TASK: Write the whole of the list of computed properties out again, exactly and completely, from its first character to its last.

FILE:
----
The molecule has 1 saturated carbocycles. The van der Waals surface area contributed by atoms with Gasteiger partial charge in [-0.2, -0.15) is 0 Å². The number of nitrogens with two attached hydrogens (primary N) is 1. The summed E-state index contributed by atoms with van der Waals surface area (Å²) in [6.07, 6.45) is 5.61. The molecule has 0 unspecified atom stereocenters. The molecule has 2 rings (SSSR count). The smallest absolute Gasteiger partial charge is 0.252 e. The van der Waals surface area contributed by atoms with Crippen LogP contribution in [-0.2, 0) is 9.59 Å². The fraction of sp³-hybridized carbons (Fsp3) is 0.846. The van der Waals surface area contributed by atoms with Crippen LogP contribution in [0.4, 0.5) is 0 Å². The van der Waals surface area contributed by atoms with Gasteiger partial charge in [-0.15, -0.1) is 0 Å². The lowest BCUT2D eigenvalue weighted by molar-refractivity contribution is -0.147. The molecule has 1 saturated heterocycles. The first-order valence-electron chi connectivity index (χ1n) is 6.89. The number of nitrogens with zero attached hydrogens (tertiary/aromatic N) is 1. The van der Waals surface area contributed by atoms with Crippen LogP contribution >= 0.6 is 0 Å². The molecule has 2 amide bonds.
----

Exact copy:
The molecule has 1 saturated carbocycles. The van der Waals surface area contributed by atoms with Gasteiger partial charge in [-0.2, -0.15) is 0 Å². The number of nitrogens with two attached hydrogens (primary N) is 1. The summed E-state index contributed by atoms with van der Waals surface area (Å²) in [6.07, 6.45) is 5.61. The molecule has 0 unspecified atom stereocenters. The molecule has 2 rings (SSSR count). The smallest absolute Gasteiger partial charge is 0.252 e. The van der Waals surface area contributed by atoms with Crippen LogP contribution in [-0.2, 0) is 9.59 Å². The fraction of sp³-hybridized carbons (Fsp3) is 0.846. The van der Waals surface area contributed by atoms with Crippen LogP contribution in [0.4, 0.5) is 0 Å². The van der Waals surface area contributed by atoms with Gasteiger partial charge in [-0.15, -0.1) is 0 Å². The lowest BCUT2D eigenvalue weighted by molar-refractivity contribution is -0.147. The molecule has 1 saturated heterocycles. The first-order valence-electron chi connectivity index (χ1n) is 6.89. The number of nitrogens with zero attached hydrogens (tertiary/aromatic N) is 1. The van der Waals surface area contributed by atoms with Crippen LogP contribution >= 0.6 is 0 Å². The molecule has 2 amide bonds.